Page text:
Twelve workers sleeping in the loft of a dry snacks store in an industrial area of Mumbai were killed early on Monday by a fire that trapped them in small space they had rented to rest.
Most of the men who died were migrant workers, said Prabhat Rahangdale, chief fire officer of the Mumbai Fire Brigade, who said they had identified 10 of the 12 charred bodies by evening.
The fire started on the ground floor and the intense heat and smoke trapped the workers sleeping on the loft, which subsequently collapsed, he told the Thomson Reuters Foundation.
Industry studies show more than 90 percent of India's workforce - an estimated 400 million people - are in informal employment. This includes labourers on farms and construction sites, as well as in shops, hotels and restaurants.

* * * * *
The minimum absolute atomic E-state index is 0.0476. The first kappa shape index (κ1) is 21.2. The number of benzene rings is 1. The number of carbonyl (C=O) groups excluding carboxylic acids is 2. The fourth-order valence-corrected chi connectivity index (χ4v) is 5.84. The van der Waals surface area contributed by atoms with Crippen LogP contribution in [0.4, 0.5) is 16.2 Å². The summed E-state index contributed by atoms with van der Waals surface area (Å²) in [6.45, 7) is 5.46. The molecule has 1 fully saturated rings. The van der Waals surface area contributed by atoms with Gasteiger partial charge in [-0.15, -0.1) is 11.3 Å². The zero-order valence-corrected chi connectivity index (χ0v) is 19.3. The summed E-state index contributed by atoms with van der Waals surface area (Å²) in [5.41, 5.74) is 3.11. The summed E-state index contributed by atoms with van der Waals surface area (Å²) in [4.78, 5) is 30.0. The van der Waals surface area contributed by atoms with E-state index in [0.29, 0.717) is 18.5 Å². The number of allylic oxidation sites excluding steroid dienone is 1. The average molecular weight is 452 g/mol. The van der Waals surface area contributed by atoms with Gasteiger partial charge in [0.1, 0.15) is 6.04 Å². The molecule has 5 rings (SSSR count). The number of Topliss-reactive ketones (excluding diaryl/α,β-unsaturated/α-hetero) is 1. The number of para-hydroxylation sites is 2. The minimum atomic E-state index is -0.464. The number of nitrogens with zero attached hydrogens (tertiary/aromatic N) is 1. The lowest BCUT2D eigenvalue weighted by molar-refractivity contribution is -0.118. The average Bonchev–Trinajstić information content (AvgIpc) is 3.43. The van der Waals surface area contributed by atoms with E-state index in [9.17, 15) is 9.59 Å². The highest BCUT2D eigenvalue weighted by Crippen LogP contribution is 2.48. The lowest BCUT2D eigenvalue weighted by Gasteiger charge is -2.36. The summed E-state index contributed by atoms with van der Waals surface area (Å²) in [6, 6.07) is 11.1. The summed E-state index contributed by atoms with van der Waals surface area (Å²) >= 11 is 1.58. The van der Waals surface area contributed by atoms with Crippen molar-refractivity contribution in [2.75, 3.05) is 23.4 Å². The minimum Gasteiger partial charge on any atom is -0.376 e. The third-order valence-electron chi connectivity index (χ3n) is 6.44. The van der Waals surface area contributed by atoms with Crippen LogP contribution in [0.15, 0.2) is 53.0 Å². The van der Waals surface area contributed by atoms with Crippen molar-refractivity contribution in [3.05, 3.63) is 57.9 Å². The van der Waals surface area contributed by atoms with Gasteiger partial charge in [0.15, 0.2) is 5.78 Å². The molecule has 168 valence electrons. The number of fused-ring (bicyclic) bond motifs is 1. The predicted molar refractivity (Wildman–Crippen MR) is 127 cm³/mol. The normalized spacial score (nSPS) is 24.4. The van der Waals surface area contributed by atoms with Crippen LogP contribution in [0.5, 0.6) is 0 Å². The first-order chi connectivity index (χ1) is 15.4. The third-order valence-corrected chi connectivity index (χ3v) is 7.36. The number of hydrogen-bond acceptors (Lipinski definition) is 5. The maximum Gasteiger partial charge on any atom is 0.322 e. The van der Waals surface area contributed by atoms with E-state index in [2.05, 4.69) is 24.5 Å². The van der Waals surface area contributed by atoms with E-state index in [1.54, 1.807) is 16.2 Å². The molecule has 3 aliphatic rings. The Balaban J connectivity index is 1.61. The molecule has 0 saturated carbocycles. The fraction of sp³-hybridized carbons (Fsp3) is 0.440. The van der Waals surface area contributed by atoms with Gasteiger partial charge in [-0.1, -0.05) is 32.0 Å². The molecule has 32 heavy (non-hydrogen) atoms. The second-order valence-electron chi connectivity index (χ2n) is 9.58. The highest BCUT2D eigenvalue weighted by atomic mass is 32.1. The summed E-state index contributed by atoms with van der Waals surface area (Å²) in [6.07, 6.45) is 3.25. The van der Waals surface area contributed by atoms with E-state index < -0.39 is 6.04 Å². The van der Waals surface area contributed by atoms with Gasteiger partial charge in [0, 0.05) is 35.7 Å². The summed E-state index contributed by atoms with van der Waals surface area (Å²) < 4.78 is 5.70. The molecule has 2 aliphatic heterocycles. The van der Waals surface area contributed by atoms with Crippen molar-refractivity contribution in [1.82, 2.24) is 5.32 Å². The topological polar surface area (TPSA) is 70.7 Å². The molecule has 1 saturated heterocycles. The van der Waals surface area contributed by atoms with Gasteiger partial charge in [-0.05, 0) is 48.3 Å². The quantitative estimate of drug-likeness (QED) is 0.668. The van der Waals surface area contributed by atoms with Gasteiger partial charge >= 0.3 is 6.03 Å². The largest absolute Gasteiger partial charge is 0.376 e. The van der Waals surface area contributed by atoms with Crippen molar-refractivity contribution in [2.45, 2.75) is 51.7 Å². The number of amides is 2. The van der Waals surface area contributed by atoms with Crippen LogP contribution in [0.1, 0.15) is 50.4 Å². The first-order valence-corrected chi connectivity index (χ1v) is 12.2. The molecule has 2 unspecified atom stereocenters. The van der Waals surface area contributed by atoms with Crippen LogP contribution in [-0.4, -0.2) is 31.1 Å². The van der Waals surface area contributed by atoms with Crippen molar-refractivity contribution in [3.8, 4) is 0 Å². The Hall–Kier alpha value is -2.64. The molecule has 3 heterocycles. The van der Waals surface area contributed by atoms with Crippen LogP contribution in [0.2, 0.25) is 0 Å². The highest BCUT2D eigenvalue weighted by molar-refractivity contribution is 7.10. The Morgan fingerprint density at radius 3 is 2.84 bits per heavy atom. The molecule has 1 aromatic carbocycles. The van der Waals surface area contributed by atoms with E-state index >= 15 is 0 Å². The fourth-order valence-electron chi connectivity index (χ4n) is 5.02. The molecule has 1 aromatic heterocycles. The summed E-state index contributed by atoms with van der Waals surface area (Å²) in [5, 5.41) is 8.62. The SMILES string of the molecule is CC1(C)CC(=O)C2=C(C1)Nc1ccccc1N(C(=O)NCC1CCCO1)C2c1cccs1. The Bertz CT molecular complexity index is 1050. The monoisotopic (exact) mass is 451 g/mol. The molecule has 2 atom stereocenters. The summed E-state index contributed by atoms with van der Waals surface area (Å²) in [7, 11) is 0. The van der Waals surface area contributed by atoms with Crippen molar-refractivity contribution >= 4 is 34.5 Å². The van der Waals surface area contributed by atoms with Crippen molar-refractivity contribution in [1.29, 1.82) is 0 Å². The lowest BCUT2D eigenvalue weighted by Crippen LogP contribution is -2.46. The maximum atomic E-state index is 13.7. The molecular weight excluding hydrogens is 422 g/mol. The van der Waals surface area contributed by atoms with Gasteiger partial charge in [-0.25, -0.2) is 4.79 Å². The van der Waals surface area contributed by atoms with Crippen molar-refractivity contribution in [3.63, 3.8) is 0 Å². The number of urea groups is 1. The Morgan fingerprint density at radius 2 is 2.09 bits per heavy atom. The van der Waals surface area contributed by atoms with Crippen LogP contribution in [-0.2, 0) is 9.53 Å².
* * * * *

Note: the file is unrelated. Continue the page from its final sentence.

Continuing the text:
Many work in conditions that violate Indian laws enacted decades ago to protect labour rights.
Last December, six workers locked in by their employer at a bakery in Pune, about 150 km from the financial hub Mumbai, died in a fire.
Among those who died were migrant workers from the northern Indian state of Uttar Pradesh who were due to take part in an International Migrants Day celebration on Monday held by a labour rights charity.
"They had been taking pictures for a photography contest we were holding. This fire accident just shows how migrant workers live," said Amrita Sharma of Aajeevika Bureau, a non-profit lobbying for migrant workers' rights.
"They work in overcrowded, poorly ventilated spaces. Their work and living conditions are highly precarious. There is a complete void in enforcement of labour laws."